On Saying Yes To That ’70s Show
I got a part in a soap opera. I really wanted to do it because there were some cute boys in it. I was 14. My manager was like, ”Hold off. You have to meet with these people.” I ended up getting ’70s that night. My manager was like, ”You’re doing ’70s.” I was like, ”Are you sure? We don’t want to do the soap?” I never thought I was that funny. I’m sarcastic, but not funny funny. I learned absolutely everything on ’70s, through trial and error.
On Joining Family Guy
I started halfway through season 2. I’d never seen the show. I was like, ”This show’s funny. It’s so weird. And there’s a talking dog. What is this show about?” We recorded down the street from ’70s, so it was easy to get to once a week. Never in my life did I think that 10 years later I’d be here talking about it. The show is brilliant. I hope Family Guy never ends. It’s the greatest job on the planet.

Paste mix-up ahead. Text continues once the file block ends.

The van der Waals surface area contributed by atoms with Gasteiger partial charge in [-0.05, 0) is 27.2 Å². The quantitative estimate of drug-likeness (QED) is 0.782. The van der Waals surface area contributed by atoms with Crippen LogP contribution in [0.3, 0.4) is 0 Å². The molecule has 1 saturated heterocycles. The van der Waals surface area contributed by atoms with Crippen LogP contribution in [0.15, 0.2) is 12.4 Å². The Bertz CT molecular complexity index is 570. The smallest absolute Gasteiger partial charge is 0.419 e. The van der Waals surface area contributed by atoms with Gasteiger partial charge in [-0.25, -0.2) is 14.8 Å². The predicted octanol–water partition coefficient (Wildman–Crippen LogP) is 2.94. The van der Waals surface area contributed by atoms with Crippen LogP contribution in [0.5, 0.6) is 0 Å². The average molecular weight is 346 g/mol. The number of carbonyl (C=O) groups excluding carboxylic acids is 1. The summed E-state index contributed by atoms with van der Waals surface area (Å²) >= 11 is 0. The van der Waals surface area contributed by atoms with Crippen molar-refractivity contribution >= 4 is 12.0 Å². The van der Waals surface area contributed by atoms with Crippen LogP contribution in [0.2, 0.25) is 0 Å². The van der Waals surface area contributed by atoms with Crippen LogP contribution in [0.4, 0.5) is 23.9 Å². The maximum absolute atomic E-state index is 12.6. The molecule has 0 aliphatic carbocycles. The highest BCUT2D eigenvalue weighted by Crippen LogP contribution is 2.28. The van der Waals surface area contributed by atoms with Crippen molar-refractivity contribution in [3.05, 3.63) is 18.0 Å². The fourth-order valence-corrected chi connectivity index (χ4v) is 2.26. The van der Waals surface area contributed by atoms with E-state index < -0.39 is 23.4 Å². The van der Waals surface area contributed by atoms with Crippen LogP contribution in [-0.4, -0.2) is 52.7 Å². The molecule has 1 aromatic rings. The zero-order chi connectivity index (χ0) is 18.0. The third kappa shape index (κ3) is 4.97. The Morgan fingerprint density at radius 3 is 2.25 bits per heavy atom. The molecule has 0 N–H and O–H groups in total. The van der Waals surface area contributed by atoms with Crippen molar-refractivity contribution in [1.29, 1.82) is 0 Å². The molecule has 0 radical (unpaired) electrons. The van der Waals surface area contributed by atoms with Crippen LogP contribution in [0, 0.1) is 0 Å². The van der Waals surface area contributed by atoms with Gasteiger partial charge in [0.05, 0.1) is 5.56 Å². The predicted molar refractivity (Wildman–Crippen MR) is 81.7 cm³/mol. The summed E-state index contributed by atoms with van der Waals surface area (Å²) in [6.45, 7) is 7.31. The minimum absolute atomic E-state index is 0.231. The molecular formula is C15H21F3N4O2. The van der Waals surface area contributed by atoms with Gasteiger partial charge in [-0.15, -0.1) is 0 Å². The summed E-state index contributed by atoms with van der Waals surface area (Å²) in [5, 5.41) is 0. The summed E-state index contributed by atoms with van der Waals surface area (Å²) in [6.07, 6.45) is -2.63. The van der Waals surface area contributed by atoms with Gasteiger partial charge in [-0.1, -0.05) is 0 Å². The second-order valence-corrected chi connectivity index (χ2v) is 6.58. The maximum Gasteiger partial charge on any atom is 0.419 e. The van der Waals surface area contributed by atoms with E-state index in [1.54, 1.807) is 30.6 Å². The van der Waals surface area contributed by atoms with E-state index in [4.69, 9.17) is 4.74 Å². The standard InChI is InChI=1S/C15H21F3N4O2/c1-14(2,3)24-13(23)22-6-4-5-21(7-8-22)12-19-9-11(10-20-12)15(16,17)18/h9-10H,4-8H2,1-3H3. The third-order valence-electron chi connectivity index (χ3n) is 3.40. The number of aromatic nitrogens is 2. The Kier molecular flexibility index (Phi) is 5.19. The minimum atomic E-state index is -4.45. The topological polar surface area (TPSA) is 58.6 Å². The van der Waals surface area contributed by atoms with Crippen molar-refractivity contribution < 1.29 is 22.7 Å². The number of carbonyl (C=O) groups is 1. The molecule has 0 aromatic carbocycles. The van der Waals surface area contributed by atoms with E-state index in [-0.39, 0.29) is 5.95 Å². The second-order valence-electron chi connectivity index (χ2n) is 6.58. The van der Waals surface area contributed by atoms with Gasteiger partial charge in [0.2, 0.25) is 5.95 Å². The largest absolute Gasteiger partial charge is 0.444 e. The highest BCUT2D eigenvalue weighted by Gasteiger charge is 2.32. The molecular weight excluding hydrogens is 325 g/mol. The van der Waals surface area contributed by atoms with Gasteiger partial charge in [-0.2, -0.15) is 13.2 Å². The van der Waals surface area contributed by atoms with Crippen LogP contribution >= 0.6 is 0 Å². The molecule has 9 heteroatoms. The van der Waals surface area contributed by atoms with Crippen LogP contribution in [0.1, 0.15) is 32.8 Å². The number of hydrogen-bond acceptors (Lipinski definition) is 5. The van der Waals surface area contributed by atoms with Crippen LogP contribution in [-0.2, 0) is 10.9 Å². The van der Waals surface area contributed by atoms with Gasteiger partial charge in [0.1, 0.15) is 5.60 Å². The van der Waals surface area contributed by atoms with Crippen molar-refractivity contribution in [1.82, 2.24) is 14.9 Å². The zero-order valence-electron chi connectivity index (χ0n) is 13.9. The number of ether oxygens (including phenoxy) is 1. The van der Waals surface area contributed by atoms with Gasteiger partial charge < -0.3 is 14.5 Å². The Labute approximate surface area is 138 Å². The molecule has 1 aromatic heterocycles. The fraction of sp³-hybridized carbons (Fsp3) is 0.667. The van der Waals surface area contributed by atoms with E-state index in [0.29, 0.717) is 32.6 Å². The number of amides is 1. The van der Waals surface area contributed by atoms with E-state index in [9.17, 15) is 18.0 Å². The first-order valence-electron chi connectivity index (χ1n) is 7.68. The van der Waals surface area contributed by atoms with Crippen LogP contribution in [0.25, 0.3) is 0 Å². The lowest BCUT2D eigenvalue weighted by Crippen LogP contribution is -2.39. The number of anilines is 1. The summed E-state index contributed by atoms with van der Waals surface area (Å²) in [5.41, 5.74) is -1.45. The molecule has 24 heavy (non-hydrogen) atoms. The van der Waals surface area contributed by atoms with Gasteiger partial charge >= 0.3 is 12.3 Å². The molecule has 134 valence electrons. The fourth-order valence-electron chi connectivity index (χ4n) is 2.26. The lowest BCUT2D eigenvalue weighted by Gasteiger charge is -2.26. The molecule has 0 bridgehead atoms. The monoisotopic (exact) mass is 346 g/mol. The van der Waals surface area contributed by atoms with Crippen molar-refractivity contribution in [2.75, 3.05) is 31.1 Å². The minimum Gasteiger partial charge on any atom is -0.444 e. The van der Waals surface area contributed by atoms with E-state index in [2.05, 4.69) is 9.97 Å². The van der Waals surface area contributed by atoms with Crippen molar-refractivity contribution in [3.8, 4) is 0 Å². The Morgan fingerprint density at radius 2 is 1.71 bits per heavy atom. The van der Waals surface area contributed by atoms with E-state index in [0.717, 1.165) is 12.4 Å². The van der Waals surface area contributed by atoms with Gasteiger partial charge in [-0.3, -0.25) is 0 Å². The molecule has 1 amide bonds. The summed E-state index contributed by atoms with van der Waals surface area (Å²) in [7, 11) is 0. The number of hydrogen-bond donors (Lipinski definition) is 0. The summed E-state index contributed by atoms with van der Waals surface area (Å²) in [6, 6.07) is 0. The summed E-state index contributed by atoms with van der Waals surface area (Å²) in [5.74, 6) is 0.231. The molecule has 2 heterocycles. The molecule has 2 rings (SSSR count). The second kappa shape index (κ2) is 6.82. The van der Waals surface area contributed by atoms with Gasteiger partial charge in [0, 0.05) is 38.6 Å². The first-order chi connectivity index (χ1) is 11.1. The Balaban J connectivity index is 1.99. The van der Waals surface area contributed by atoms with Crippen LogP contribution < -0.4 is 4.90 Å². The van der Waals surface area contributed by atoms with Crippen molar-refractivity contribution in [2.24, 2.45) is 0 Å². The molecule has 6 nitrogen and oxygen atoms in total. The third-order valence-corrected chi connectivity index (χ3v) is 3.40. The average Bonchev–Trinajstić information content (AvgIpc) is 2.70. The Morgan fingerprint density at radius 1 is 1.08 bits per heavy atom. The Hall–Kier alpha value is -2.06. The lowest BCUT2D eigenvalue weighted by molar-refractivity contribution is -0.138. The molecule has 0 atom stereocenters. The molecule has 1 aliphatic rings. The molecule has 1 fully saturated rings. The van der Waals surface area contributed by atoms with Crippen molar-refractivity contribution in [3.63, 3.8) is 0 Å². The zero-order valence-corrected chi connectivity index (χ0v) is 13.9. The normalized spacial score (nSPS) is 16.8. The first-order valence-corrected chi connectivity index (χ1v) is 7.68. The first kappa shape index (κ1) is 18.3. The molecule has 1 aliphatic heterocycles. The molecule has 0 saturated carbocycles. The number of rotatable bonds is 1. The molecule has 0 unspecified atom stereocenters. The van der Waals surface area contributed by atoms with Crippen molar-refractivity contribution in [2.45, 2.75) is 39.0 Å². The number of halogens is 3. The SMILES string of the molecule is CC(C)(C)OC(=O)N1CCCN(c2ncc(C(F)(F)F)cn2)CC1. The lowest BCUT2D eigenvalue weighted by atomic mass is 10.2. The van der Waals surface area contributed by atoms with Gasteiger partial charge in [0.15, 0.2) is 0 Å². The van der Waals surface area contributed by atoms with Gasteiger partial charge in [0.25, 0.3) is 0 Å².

On Filming Forgetting Sarah Marshall
I read for Knocked Up and for one reason or another I couldn’t do it. A couple months later, I got a call from Judd Apatow saying, ”Would you do a table read for a script I may or may not do?” I was like, ”Of course!”… We lived at Turtle Bay [Resort in Hawaii], we worked at Turtle Bay. Normally you dread going to work at 5 a.m. In Hawaii, it’s 5 a.m., you wake up bright awake. You walk along the sand to get to set. It was a magical experience.
On The Cast Of The Book Of Eli
The first day, they screwed up the call sheet. They put Denzel Washington at No. 1, Mila Kunis at No. 2, Gary Oldman at No. 3. That’s not the order of how things were supposed to be, mind you. I looked at this list and went, ”Well, one of these things is not like the other.” I looked at the caliber of actors on this call sheet, and I was like, ”How did I get here? Who did I trick?” That whole movie was a master acting class.